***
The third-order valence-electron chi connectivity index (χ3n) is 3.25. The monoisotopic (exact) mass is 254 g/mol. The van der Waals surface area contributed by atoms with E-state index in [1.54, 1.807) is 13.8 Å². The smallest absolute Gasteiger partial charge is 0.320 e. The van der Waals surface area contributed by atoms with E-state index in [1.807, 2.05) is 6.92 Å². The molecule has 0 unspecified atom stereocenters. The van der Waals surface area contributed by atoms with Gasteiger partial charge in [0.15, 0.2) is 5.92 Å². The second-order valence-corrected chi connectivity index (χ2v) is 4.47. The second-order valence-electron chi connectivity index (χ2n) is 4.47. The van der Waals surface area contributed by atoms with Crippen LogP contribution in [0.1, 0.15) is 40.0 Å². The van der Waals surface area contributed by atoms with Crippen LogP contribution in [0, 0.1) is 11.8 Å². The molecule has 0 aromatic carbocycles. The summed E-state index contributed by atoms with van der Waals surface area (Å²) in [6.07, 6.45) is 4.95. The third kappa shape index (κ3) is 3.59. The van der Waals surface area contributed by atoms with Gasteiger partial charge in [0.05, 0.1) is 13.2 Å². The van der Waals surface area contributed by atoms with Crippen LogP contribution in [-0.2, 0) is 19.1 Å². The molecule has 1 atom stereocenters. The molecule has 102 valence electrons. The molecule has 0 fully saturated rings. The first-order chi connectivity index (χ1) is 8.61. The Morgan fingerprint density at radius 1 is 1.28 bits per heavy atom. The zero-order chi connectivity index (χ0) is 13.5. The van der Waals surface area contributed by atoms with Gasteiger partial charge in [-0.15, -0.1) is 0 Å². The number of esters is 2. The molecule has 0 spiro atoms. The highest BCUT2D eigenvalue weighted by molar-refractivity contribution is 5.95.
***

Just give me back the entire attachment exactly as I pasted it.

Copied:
The third-order valence-electron chi connectivity index (χ3n) is 3.25. The monoisotopic (exact) mass is 254 g/mol. The van der Waals surface area contributed by atoms with E-state index in [1.54, 1.807) is 13.8 Å². The smallest absolute Gasteiger partial charge is 0.320 e. The van der Waals surface area contributed by atoms with E-state index in [1.807, 2.05) is 6.92 Å². The molecule has 0 unspecified atom stereocenters. The van der Waals surface area contributed by atoms with Gasteiger partial charge in [0.15, 0.2) is 5.92 Å². The second-order valence-corrected chi connectivity index (χ2v) is 4.47. The second-order valence-electron chi connectivity index (χ2n) is 4.47. The van der Waals surface area contributed by atoms with Crippen LogP contribution in [0.1, 0.15) is 40.0 Å². The van der Waals surface area contributed by atoms with Crippen LogP contribution in [0, 0.1) is 11.8 Å². The molecule has 0 aromatic carbocycles. The summed E-state index contributed by atoms with van der Waals surface area (Å²) in [6.07, 6.45) is 4.95. The third kappa shape index (κ3) is 3.59. The van der Waals surface area contributed by atoms with Gasteiger partial charge in [0.05, 0.1) is 13.2 Å². The van der Waals surface area contributed by atoms with Crippen LogP contribution in [-0.2, 0) is 19.1 Å². The molecule has 1 atom stereocenters. The molecule has 102 valence electrons. The molecule has 0 fully saturated rings. The first-order chi connectivity index (χ1) is 8.61. The Morgan fingerprint density at radius 1 is 1.28 bits per heavy atom. The zero-order chi connectivity index (χ0) is 13.5. The van der Waals surface area contributed by atoms with Gasteiger partial charge in [-0.15, -0.1) is 0 Å². The number of esters is 2. The molecule has 0 spiro atoms. The highest BCUT2D eigenvalue weighted by molar-refractivity contribution is 5.95.